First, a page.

I hadn't made the drive to Puertecitos
for several years. Why would I? What's in Puertecitos
that you can't find here in San Felipe? Well, there's
the hot springs, the geothermally heated tide pools. They
attract a steady trickle of hearty souls who want to warm
their bones in Nature's own hot tubs. And believe me,
after the drive to Puertecitos, their bones need to be
warmed. The road to Puertecitos isn't what you might call
user-friendly, having shown signs of organ-rejection only
a short time after its construction. But since its encounter
with Hurricane Nora in 1997, the road has been downright
rude. Cynthia, a visitor from Calgary, Alberta, and myself
made the journey some time ago. She had expressed a desire
to rest in the warm waters of the springs and I thought
it might be a good idea to acquaint myself with the current
We left at 7 AM. The first eighteen miles
of the trip was perfectly acceptable, just as rumors described
it. But the next thirty eight miles was a different story.
Imagine being trapped inside an enormous rock tumbler
and at the same time suffering an attact of St. Vitus
Dance. Throw the whole experience on a set of bad shock
obsorbers. That's the last thirty eight miles to Puertecitos.
In fairness the trip wasn't quite as bad as I had anticipated.
Of course the company probably had a lot to do with it.
Good companionship makes a difference in how you perceive
time. Einstein once said, "One hour with a pretty woman
can feel like two minutes. But a few minutes sitting on
a hot stove can feel like hours". As always, Einstein
When Cynthia and I arrived,
we made straight for the hot springs. But times are tough
in the economy of Puertecitos. We were intercpted at the
first entrance gate by a Mexican woman who announced it
would cost us $1 apiece to visit the springs.
Five minutes and two dollars
later we were sequentially dipping our toes in the three
main natural hot tubs, the three little low-tide bears.
The papa bear, we decided,
was too hot. The moma bear already had two tourists sitting
in it and their familiarity didn't invite interruption.
So we settled ourself into the baby bear, which was a
tad too shallow and cool for our liking. We suspected
mama bear was just right. A half hour later mama bear
was deserted and we made the pilgrimage. And yes, it WAS
just right. Perfectly soothing in temperature and deep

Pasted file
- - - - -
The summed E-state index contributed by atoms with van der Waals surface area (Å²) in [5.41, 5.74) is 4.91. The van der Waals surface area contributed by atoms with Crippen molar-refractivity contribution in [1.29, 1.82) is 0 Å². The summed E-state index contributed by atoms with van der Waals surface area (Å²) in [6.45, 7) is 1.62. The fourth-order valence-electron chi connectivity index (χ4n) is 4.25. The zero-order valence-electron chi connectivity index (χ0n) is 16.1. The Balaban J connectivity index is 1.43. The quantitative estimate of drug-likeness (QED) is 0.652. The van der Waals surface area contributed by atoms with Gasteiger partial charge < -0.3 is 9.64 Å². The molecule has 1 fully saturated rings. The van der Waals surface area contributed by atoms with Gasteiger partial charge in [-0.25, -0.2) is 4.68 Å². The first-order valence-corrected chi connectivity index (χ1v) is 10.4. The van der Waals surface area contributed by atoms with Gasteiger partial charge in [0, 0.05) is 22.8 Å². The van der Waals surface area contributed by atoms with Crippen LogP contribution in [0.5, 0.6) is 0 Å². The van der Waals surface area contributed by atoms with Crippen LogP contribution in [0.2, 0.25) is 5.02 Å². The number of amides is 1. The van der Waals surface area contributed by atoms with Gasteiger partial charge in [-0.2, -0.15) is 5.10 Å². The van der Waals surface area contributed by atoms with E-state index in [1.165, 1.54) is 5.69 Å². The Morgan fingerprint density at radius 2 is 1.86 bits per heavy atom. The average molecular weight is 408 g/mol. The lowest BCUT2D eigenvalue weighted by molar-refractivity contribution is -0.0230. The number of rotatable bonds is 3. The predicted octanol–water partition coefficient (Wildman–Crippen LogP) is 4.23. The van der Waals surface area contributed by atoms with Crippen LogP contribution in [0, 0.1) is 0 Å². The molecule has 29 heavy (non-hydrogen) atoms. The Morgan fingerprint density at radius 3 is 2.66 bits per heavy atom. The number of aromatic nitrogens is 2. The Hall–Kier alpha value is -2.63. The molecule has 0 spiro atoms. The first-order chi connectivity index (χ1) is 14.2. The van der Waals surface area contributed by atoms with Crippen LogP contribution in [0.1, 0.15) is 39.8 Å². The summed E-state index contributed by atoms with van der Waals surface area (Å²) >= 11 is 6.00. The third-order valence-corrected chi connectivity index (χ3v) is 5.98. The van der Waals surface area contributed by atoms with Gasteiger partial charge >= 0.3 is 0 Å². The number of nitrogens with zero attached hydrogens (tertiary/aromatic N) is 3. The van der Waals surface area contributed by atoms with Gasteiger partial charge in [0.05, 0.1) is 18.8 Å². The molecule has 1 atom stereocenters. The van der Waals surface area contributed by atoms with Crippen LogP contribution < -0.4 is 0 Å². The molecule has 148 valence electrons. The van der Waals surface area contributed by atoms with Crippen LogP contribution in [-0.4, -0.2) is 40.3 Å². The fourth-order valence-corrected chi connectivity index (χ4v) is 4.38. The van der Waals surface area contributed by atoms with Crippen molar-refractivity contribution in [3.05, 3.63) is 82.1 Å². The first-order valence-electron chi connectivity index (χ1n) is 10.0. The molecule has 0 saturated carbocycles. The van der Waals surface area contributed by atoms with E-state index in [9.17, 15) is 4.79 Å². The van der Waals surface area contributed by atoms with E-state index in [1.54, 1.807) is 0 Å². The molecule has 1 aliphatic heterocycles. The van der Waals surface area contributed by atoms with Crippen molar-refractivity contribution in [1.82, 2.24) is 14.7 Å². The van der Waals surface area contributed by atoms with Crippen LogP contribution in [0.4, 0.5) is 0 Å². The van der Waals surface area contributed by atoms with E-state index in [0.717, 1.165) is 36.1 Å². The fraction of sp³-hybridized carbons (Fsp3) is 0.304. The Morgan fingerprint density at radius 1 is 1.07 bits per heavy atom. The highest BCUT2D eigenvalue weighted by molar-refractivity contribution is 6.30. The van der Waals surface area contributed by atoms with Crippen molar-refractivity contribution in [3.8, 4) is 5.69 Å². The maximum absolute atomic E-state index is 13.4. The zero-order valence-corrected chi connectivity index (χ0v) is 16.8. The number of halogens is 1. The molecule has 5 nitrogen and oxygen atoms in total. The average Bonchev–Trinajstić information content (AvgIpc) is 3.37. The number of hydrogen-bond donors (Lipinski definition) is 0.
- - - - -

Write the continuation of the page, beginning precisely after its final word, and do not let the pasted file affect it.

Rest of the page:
enough to bury one's woes up to the neck. Some time later
two Americans joined us. Apparently our demeanor wasn't
sufficiently intimate to deter them. They went straight
from papa bear to mama bear. For the next hour or so people
slowly trickled to the site. Cynthia and I had arrived
at the best time, just a little after low tide. Once the
pools are uncovered, the thermal jets within them slowly
heat each natural tub at different rates, depending on
their size and the number of hot jets that feed them.
So it is generally possible to find one of the five or
six pools to suit your temperature taste. But as time
passes, the pools gradually heat up and after an hour
or so, you may find yourself migrating from mama bear
to baby bear.
When the place began to feel more like a
health spa than a retreat, Cynthia and I packed up our
belongings and drove south, to Campo Costillo where I
hoped to pay a surprise visit to some friends. But except
for a rather forlorn looking dog combing through an overturned
garbage can, the camp was deserted. Not a solitary soul
present. We looked for UFO burn marks on the ground but
everything appeared normal. Lunch was prepared in the
back of the pickup truck; sandwiches made from good dark
rye bread, buttered with cream cheese and layered with
slices of cucumbers and tomatoes. The dog liked the bread
and grudgingly ate slices of tomato, but wanted nothing
to do with cucumber. He was thrilled with a package of
cookies I had brought. The trip back to San Felipe seemed
longer, if only because Cynthia and I both had mild headaches
from our overzealous use of the hot springs. And perhaps
the cumulative effects of the pogo-stick-like dance of
the truck during the entire day's activities. We arrived
in San Felipe as the sun was setting and the eastern horizon
glowed with beautiful mauve and magenta colors over a
calm, reflecting sea. It had been a good journey. Bad
road and all.